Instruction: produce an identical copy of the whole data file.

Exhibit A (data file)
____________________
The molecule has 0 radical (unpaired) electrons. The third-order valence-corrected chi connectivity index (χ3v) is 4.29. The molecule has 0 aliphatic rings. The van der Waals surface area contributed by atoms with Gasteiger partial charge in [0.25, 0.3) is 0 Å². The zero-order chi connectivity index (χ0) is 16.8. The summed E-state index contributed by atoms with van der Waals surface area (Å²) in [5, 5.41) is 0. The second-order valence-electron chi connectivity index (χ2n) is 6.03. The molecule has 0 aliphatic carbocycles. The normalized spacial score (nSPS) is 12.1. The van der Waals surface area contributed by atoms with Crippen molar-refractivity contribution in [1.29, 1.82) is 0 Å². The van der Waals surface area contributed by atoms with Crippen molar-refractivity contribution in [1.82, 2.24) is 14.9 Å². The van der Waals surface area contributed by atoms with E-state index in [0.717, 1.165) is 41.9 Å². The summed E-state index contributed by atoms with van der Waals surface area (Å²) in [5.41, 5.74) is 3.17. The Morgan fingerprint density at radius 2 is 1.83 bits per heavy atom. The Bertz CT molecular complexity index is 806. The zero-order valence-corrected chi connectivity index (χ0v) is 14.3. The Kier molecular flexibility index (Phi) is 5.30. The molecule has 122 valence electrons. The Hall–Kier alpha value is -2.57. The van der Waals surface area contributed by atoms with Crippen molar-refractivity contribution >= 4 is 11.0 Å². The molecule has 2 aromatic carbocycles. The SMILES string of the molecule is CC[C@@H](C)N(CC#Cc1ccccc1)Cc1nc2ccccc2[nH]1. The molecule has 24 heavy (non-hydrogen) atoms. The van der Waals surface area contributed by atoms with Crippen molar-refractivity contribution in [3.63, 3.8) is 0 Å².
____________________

The molecule has 0 radical (unpaired) electrons. The third-order valence-corrected chi connectivity index (χ3v) is 4.29. The molecule has 0 aliphatic rings. The van der Waals surface area contributed by atoms with Gasteiger partial charge in [0.25, 0.3) is 0 Å². The zero-order chi connectivity index (χ0) is 16.8. The summed E-state index contributed by atoms with van der Waals surface area (Å²) in [5, 5.41) is 0. The second-order valence-electron chi connectivity index (χ2n) is 6.03. The molecule has 0 aliphatic carbocycles. The normalized spacial score (nSPS) is 12.1. The van der Waals surface area contributed by atoms with Crippen molar-refractivity contribution in [1.29, 1.82) is 0 Å². The van der Waals surface area contributed by atoms with Crippen molar-refractivity contribution in [1.82, 2.24) is 14.9 Å². The van der Waals surface area contributed by atoms with E-state index in [0.717, 1.165) is 41.9 Å². The summed E-state index contributed by atoms with van der Waals surface area (Å²) in [5.41, 5.74) is 3.17. The Morgan fingerprint density at radius 2 is 1.83 bits per heavy atom. The Bertz CT molecular complexity index is 806. The zero-order valence-corrected chi connectivity index (χ0v) is 14.3. The Kier molecular flexibility index (Phi) is 5.30. The molecule has 122 valence electrons. The Hall–Kier alpha value is -2.57. The van der Waals surface area contributed by atoms with Crippen molar-refractivity contribution >= 4 is 11.0 Å². The molecule has 2 aromatic carbocycles. The SMILES string of the molecule is CC[C@@H](C)N(CC#Cc1ccccc1)Cc1nc2ccccc2[nH]1. The molecule has 24 heavy (non-hydrogen) atoms. The van der Waals surface area contributed by atoms with Crippen molar-refractivity contribution in [3.63, 3.8) is 0 Å².